A biscuit is suspended in mid-air as he joins the dots. “I went from The Hilliard Ensemble with Jan Garbarek, which is an amazing album, to Sigur Rós, and people could see the connection all of a sudden. The world of feeling wasn’t that different. It’s very interesting to hear a modern indie band from Iceland making music and a sound which is not far away from this ancient music.”

This brings him to The Gloaming, the musical juggernaut starring Iarla Ó Lionáird and Thomas Bartlett alongside Ó Raghallaigh, Cahill and Hayes, whose debut album should appear next January.

“One of the interesting things about The Gloaming is you find this dialogue across the genres naturally going on. We’re a bit big and noisy, but it’s a band where nobody has to instruct anything or suggest anything. Everybody’s creative input works. Each of us can be ourselves and do our thing, and it comes together. It’s a great freedom.”

What unites all of these projects and bands is Hayes’s desire to reach a certain moment. Every time he steps onstage he is looking for it, that moment when it will all come as right as rain. “Every night when Dennis and myself go onstage – and we’ve been going on stage a long time – we have this attitude. We’re always thinking that one day we’re going to have the answer to everything and we’re going to be able to play these great gigs all the time, thinking that tonight we might really crack it.”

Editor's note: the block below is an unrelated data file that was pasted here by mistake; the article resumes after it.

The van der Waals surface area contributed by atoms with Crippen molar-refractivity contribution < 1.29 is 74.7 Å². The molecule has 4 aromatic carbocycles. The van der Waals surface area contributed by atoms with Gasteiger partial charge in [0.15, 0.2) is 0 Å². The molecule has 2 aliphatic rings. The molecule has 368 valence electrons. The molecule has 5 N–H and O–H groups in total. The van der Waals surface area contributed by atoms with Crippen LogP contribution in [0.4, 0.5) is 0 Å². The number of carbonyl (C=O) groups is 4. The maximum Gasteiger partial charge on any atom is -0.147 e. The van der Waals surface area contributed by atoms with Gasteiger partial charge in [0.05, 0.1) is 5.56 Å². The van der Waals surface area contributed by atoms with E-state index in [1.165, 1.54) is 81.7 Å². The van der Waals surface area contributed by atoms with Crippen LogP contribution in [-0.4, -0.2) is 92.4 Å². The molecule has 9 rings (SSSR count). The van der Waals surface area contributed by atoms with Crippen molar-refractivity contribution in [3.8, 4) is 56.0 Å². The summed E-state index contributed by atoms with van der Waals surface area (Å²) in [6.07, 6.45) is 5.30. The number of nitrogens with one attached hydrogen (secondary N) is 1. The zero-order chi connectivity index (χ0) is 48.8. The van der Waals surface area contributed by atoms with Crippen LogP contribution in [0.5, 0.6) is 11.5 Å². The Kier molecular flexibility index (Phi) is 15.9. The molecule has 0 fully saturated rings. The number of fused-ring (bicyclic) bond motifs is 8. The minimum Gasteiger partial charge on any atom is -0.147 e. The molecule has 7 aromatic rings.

Hayes has experienced these moments. “When the music is really going well you feel like you’re just participating in it. You feel like it’s just happening to you, with you and out of you. You feel like you’ve made yourself transparent enough for the music to flow. It’s not about what’s just happening with your hands. It takes in your whole physical being, your emotional being, your spiritual being. You gradually break down the barriers of resistance to that. You eventually become physically and emotionally more free. This is what we’re trying to do: have a complete flow of music and feeling over the course of a night.

“I want that experience from the minute I walk on the stage to the minute I walk off it. That’s a pretty tall demand, but I actually don’t know why that can’t be the case, so I’m always confused about why I can’t have that all the time. But every night I go for it like I never did before. As soon as I put the fiddle in my hand I can’t stop going that way.”

Martin Hayes plays the Masters of Tradition Festival at Bantry House, Co Cork, tomorrow with Dennis Cahill